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The federal government is considering pushing an outright ban on the video-sharing app TikTok across the U.S., just weeks after banning the app from all U.S. government devices. Citing data privacy concerns stemming from TikTok’s parent company, the Chinese firm ByteDance, officials have made it clear that they believe the app could be used to spy on Americans’ personal information and deliver that data directly to the Chinese government, which is known for cyber-theft of IR, trade secrets and other proprietary information from Western companies to advance its own national security priorities.
Considering what to do about TikTok
But for businesses that use TikTok for marketing or employ any of the 150 million Americans who have the app, what’s to be done? The answer, for now, lies in following basic security hygiene practices for all data-collecting apps, not just TikTok.
The reality is that no matter what TikTok’s affiliation with the Chinese government is, it’s not the only app that’s capable of actively farming user data. Snapchat, Google and Meta all take advantage of user data to more granularly target ads and understand user behavior.
No company is immune to cyber-breaches and data theft, so much of that highly personal data can be potentially exposed by an adversary. TikTok does data collection on a large scale because of the size of its user base and current popularity, but generally, if you’re not paying for the app or service, it’s using your data to make money.
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Of course, the reason we — and Congress — are having this discussion right now is that, unlike any of those social media companies, TikTok is owned by a foreign company affiliated with China. Although we should be cautious when using social media platforms, no matter who owns them, TikTok is collecting massive amounts of information from American consumers, and we don’t know what that data is being used for or if a foreign government has access to the data.
Is BYOD right for you?
This is why enterprises that allow employees to bring their own devices into the office or conduct work on them — “BYOD” — should immediately reevaluate their policies. More specifically, they should make sure that they’re aware of the types of company information employees have on their personal devices, and take the necessary measures to ensure that information is separated from the rest of the apps on those devices.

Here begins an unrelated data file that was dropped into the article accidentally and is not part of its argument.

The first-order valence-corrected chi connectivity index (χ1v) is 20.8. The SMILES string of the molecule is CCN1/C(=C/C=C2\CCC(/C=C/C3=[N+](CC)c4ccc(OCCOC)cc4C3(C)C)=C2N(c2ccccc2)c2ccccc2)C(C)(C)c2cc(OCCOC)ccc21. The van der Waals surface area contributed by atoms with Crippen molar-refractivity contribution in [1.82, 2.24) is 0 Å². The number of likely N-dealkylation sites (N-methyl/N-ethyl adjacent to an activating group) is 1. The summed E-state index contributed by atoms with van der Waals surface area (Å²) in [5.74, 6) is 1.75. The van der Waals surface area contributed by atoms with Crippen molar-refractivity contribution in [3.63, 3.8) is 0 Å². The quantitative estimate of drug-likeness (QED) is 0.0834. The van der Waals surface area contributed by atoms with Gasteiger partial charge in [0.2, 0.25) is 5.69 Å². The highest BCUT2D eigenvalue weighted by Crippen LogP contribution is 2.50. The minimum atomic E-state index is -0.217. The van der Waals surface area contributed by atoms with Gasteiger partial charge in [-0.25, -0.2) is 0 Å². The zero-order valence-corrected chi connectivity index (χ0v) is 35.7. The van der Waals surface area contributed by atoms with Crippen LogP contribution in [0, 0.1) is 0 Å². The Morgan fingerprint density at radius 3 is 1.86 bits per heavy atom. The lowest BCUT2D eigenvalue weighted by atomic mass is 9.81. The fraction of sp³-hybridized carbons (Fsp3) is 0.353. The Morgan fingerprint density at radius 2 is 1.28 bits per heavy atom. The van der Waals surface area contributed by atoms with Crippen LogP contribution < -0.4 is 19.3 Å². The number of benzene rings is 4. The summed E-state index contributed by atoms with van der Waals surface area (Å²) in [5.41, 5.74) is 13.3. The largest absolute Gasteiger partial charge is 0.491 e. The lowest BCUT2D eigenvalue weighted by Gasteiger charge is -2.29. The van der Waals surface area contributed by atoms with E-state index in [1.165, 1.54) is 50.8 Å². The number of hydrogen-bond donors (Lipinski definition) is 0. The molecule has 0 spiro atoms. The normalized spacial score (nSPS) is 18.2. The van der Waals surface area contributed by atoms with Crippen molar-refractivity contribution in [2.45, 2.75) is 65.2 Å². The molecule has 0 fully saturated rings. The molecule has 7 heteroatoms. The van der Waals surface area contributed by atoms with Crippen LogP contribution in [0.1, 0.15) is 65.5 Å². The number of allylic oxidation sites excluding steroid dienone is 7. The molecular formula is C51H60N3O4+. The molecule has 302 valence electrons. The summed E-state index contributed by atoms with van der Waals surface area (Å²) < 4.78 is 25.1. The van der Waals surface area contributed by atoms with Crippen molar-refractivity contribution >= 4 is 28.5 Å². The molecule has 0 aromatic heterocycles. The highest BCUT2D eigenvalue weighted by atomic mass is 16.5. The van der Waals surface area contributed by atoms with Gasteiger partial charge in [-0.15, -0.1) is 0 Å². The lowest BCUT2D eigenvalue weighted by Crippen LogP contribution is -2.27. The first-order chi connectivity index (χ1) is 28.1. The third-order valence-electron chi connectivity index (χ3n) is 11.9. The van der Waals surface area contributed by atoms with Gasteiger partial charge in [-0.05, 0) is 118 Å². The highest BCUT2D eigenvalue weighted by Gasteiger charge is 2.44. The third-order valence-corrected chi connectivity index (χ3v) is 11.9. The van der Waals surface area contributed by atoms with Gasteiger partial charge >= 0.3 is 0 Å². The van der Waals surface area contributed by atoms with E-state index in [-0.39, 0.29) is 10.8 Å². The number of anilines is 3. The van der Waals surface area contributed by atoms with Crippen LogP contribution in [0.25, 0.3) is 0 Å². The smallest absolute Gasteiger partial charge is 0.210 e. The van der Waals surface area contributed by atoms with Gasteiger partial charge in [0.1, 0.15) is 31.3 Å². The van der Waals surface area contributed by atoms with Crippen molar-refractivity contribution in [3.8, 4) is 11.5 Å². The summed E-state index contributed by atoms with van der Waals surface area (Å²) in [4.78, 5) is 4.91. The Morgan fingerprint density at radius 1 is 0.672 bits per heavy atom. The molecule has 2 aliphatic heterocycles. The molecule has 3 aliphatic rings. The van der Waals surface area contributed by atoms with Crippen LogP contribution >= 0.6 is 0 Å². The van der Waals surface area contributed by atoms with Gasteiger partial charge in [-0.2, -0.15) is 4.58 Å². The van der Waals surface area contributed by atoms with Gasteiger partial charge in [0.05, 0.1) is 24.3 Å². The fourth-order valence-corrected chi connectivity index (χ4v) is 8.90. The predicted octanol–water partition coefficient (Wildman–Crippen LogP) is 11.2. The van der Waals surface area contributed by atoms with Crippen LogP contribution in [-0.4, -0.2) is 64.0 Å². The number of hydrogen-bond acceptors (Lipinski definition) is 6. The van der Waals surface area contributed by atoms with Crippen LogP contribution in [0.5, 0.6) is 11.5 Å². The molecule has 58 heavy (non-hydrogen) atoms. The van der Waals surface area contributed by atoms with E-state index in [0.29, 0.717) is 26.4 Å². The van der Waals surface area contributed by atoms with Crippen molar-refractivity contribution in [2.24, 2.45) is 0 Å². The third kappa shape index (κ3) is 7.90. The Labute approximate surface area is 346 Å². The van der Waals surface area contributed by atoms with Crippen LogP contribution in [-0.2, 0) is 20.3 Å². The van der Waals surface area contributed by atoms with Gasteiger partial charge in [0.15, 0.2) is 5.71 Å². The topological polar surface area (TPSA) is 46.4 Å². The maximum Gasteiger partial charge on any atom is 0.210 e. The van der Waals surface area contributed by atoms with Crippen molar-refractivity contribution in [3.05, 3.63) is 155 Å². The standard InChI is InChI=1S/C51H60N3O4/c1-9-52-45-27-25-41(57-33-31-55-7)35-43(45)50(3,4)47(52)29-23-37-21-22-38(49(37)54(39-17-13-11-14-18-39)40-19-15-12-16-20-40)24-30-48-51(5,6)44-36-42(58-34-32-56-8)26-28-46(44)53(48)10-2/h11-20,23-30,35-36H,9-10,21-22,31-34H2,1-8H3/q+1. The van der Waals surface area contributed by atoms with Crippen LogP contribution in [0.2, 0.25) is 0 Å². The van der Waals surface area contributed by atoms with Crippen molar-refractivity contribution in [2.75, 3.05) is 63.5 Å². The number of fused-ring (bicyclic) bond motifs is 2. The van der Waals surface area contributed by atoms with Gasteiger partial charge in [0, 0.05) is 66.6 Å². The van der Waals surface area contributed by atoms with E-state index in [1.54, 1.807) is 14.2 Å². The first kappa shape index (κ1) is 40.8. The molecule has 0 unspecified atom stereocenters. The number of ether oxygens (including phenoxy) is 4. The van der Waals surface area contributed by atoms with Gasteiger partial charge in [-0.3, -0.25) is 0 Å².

There are controls that organizations can implement to ensure that sensitive company information isn’t being collected by any type of app, TikTok or not. But generally, employers cannot issue an outright ban on employees downloading whatever app they’d like onto a personal device. Organizations can have acceptable use policies (AUPs) that administratively require employees not to use social media, including TikTok, while on company time, but that is not a ban on having the app on the device. It also doesn’t prevent the app from collecting information, which it does all the time.
Technical solutions that can be installed on personal devices to prevent sensitive work information from being collected by apps, or, for example, downloading sensitive documents from email, have to be set up, maintained and monitored. That can be expensive and time-consuming, and it requires an organization to have good data handling practices in place already, including classifying information and assets and having visibility into how that information is processed and used on employees’ personal devices. Enterprise security leaders should understand exactly what information they need to protect to make better risk decisions about how that information is handled.
What about work phones?
The alternative route for enterprise concerned about TikTok’s data collection practices is to issue its own devices to employees, pre-loaded with security controls that prevent unknown or unauthorized applications from being downloaded. If the organization owns the device, they can control exactly what is allowed to be done and downloaded onto the device to ensure proper security protocols are being followed.
But issuing company devices can also be expensive, and enterprises considering the decision to purchase laptops or phones for employees have to take into account convenience, business imperatives and information security risk.
The specific risks highlighted by the TikTok issue are not new but have reached a new level of visibility due to the app’s incredible popularity. While Congress deliberates on banning the app, enterprise security leaders know that the tricky issue of data privacy and employee property doesn’t end with TikTok, and finding new solutions will be imperative as other data-collecting apps rise in usage. There’s never been a better time for those leaders to bring security to the front and center of their organizations’ priorities.
Adam Marrè is Chief Information Security Officer at Arctic Wolf.
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